What Is Constructive Possession?

Constructive Possession

Many criminal offenses include "possession" as one of the elements of the crime. Drug crimes, for example, often require the State of New York to show that the defendant had possession of the drugs at the time of the arrest. Possession of a firearm is another criminal offense that requires the prosecution to prove the defendant was in possession of the item in question. Though it may seem simple to define "possession", the law actually makes it somewhat complicated because the law allows for both actual and constructive possession. If you have been charged with a criminal offense that includes a possession element it is imperative that you understand what the law means by constructive possession.

From both a law enforcement and prosecutorial perspective it is preferable to find a defendant in actual possession of the contraband in question. "Actual possession" is defined as having immediate and direct physical possession over the item in question. By way of illustration, assume that a law enforcement officer pulls you over while you are driving down the street in your vehicle. The officer asks you to get out of the vehicle and proceeds a "pat down" search. If the officer finds a bag of cocaine in your jacket pocket that would constitute "actual possession" of the contraband.

Contraband, however, is not always so conveniently located on a suspect. Often, drugs, firearms, or other contraband is found near a suspect but not actually on the suspect. Many times, a suspect may toss or discard the contraband to avoid it being found on his person or property. For situations such as this the law allows the prosecution to use a constructive possession argument. Although a universally accepted definition for the concept of constructive possession remains elusive, the following definition is widely used:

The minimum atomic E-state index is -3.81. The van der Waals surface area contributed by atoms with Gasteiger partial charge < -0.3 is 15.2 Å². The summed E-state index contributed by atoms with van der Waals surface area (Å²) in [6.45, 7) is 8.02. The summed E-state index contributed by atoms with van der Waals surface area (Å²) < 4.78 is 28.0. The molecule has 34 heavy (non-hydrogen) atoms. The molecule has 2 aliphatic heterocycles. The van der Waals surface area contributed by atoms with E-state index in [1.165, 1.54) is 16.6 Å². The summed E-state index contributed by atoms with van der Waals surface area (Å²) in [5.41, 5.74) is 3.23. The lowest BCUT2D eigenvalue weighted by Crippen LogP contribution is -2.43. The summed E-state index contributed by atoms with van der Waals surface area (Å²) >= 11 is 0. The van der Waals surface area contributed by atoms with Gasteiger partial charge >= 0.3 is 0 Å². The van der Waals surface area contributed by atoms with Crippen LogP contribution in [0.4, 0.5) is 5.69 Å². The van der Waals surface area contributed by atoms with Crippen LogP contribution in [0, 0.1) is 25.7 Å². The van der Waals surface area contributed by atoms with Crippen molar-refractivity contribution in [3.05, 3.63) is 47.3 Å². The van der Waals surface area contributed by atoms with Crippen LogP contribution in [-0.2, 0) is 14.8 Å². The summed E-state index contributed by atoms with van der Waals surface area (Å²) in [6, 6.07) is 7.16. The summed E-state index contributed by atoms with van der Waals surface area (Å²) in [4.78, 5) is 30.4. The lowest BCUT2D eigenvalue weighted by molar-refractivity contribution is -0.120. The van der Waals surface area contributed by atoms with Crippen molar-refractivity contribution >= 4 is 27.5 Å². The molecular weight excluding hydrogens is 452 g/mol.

"Constructive possession exists when the defendant had knowledge of the item in question and that he/she had the intent to maintain dominion and control over the item."

In the previous example, assume you were driving your vehicle but the cocaine was found under the driver's seat instead of in your jacket pocket. That would make a strong constructive possession argument for the prosecution. Changing the facts just a little, however, can weaken the argument. If the vehicle belonged to a friend, there were passengers in the vehicle, or the bag was found under the back seat, the strength of the constructive possession argument weakens.

If you have been charged with a crime that requires the State of New York to prove constructive possession, consult with an experienced New York criminal defense attorney as soon as possible to discuss your defense.  Click here for a free case review.

You have rights and should use them. You are entitled to have an attorney present and represent you throughout the proceedings to even the playing field; however, you must exercise your right to counsel by telling the prosecutor or police officer that you do not want to answer any questions until you have an attorney with you. If you do not ask, they will not get one and they will keep questioning you until they get something.

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